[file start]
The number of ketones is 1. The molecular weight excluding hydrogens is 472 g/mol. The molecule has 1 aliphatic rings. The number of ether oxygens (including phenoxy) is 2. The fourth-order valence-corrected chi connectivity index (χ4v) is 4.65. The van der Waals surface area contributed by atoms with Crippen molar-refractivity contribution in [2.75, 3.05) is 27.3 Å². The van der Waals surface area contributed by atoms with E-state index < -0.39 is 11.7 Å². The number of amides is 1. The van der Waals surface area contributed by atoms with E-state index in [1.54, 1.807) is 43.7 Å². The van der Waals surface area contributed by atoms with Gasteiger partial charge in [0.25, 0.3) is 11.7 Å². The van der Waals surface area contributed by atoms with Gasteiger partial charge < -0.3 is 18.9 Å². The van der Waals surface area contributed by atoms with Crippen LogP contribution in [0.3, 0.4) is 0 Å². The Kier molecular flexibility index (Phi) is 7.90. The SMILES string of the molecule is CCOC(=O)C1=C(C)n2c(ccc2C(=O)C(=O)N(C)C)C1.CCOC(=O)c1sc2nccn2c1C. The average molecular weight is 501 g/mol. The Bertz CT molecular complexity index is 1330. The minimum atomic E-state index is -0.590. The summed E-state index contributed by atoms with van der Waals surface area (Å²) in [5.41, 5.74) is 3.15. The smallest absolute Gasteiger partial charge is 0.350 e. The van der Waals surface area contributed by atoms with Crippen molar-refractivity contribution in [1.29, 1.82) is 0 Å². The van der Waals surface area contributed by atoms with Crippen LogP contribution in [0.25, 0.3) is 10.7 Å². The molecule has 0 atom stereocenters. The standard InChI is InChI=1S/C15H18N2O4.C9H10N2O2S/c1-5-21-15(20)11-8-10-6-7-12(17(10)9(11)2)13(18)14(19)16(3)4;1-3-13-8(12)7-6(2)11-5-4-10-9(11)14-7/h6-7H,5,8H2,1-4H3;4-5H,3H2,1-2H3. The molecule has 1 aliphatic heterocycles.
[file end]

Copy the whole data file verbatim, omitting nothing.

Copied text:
The number of ketones is 1. The molecular weight excluding hydrogens is 472 g/mol. The molecule has 1 aliphatic rings. The number of ether oxygens (including phenoxy) is 2. The fourth-order valence-corrected chi connectivity index (χ4v) is 4.65. The van der Waals surface area contributed by atoms with Crippen molar-refractivity contribution in [2.75, 3.05) is 27.3 Å². The van der Waals surface area contributed by atoms with E-state index < -0.39 is 11.7 Å². The number of amides is 1. The van der Waals surface area contributed by atoms with E-state index in [1.54, 1.807) is 43.7 Å². The van der Waals surface area contributed by atoms with Gasteiger partial charge in [0.25, 0.3) is 11.7 Å². The van der Waals surface area contributed by atoms with Gasteiger partial charge < -0.3 is 18.9 Å². The van der Waals surface area contributed by atoms with Crippen LogP contribution in [0.3, 0.4) is 0 Å². The Kier molecular flexibility index (Phi) is 7.90. The SMILES string of the molecule is CCOC(=O)C1=C(C)n2c(ccc2C(=O)C(=O)N(C)C)C1.CCOC(=O)c1sc2nccn2c1C. The average molecular weight is 501 g/mol. The Bertz CT molecular complexity index is 1330. The minimum atomic E-state index is -0.590. The summed E-state index contributed by atoms with van der Waals surface area (Å²) in [5.41, 5.74) is 3.15. The smallest absolute Gasteiger partial charge is 0.350 e. The van der Waals surface area contributed by atoms with Crippen molar-refractivity contribution in [1.29, 1.82) is 0 Å². The van der Waals surface area contributed by atoms with Crippen LogP contribution in [0.25, 0.3) is 10.7 Å². The molecule has 0 atom stereocenters. The standard InChI is InChI=1S/C15H18N2O4.C9H10N2O2S/c1-5-21-15(20)11-8-10-6-7-12(17(10)9(11)2)13(18)14(19)16(3)4;1-3-13-8(12)7-6(2)11-5-4-10-9(11)14-7/h6-7H,5,8H2,1-4H3;4-5H,3H2,1-2H3. The molecule has 1 aliphatic heterocycles.